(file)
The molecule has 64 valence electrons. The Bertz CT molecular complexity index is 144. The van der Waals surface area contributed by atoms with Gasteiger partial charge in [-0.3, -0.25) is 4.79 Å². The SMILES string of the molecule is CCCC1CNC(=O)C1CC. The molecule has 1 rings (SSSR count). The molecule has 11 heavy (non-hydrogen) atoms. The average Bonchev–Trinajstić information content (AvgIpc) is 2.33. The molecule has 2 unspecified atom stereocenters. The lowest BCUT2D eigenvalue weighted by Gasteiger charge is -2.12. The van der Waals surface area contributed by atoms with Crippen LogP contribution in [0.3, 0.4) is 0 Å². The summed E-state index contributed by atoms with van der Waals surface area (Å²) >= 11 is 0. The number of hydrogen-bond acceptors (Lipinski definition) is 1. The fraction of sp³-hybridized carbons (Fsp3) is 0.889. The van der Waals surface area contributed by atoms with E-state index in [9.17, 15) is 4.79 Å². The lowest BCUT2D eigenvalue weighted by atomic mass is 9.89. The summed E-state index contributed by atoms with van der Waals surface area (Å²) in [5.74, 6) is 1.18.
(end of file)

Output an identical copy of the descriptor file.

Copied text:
The molecule has 64 valence electrons. The Bertz CT molecular complexity index is 144. The van der Waals surface area contributed by atoms with Gasteiger partial charge in [-0.3, -0.25) is 4.79 Å². The SMILES string of the molecule is CCCC1CNC(=O)C1CC. The molecule has 1 rings (SSSR count). The molecule has 11 heavy (non-hydrogen) atoms. The average Bonchev–Trinajstić information content (AvgIpc) is 2.33. The molecule has 2 unspecified atom stereocenters. The lowest BCUT2D eigenvalue weighted by Gasteiger charge is -2.12. The van der Waals surface area contributed by atoms with Crippen LogP contribution in [0.3, 0.4) is 0 Å². The summed E-state index contributed by atoms with van der Waals surface area (Å²) >= 11 is 0. The number of hydrogen-bond acceptors (Lipinski definition) is 1. The fraction of sp³-hybridized carbons (Fsp3) is 0.889. The van der Waals surface area contributed by atoms with E-state index in [9.17, 15) is 4.79 Å². The lowest BCUT2D eigenvalue weighted by atomic mass is 9.89. The summed E-state index contributed by atoms with van der Waals surface area (Å²) in [5.74, 6) is 1.18.